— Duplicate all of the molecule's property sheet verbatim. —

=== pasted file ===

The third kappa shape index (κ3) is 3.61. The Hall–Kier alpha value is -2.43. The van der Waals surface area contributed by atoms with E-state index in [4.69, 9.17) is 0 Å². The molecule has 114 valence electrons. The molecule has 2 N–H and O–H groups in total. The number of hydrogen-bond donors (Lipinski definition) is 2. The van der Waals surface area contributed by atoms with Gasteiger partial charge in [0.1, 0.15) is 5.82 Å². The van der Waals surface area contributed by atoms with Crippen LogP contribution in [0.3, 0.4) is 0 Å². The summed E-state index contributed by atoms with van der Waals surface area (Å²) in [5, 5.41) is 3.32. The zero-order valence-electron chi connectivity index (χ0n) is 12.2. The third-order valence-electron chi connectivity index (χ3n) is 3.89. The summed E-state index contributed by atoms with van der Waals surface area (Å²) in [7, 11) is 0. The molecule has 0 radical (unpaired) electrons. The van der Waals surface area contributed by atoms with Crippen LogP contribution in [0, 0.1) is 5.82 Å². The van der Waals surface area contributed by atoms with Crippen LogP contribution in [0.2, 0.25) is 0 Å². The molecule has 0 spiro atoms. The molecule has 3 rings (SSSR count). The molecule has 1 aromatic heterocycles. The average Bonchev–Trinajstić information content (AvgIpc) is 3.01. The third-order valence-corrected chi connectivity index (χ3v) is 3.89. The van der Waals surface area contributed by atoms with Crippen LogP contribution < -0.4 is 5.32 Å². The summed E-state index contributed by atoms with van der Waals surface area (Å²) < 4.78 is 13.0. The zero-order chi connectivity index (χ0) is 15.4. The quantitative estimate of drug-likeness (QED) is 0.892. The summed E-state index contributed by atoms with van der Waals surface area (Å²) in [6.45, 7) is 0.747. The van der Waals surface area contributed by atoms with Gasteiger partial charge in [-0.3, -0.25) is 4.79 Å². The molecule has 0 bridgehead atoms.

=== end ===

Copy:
The third kappa shape index (κ3) is 3.61. The Hall–Kier alpha value is -2.43. The van der Waals surface area contributed by atoms with E-state index in [4.69, 9.17) is 0 Å². The molecule has 114 valence electrons. The molecule has 2 N–H and O–H groups in total. The number of hydrogen-bond donors (Lipinski definition) is 2. The van der Waals surface area contributed by atoms with Gasteiger partial charge in [0.1, 0.15) is 5.82 Å². The van der Waals surface area contributed by atoms with Crippen LogP contribution in [0.3, 0.4) is 0 Å². The summed E-state index contributed by atoms with van der Waals surface area (Å²) in [5, 5.41) is 3.32. The zero-order valence-electron chi connectivity index (χ0n) is 12.2. The third-order valence-electron chi connectivity index (χ3n) is 3.89. The summed E-state index contributed by atoms with van der Waals surface area (Å²) in [7, 11) is 0. The molecule has 0 radical (unpaired) electrons. The van der Waals surface area contributed by atoms with Crippen LogP contribution in [0, 0.1) is 5.82 Å². The van der Waals surface area contributed by atoms with Crippen LogP contribution in [0.2, 0.25) is 0 Å². The molecule has 0 spiro atoms. The molecule has 3 rings (SSSR count). The molecule has 1 aromatic heterocycles. The average Bonchev–Trinajstić information content (AvgIpc) is 3.01. The third-order valence-corrected chi connectivity index (χ3v) is 3.89. The van der Waals surface area contributed by atoms with Crippen LogP contribution < -0.4 is 5.32 Å². The summed E-state index contributed by atoms with van der Waals surface area (Å²) < 4.78 is 13.0. The zero-order chi connectivity index (χ0) is 15.4. The quantitative estimate of drug-likeness (QED) is 0.892. The summed E-state index contributed by atoms with van der Waals surface area (Å²) in [6.45, 7) is 0.747. The van der Waals surface area contributed by atoms with Gasteiger partial charge in [-0.3, -0.25) is 4.79 Å². The molecule has 0 bridgehead atoms.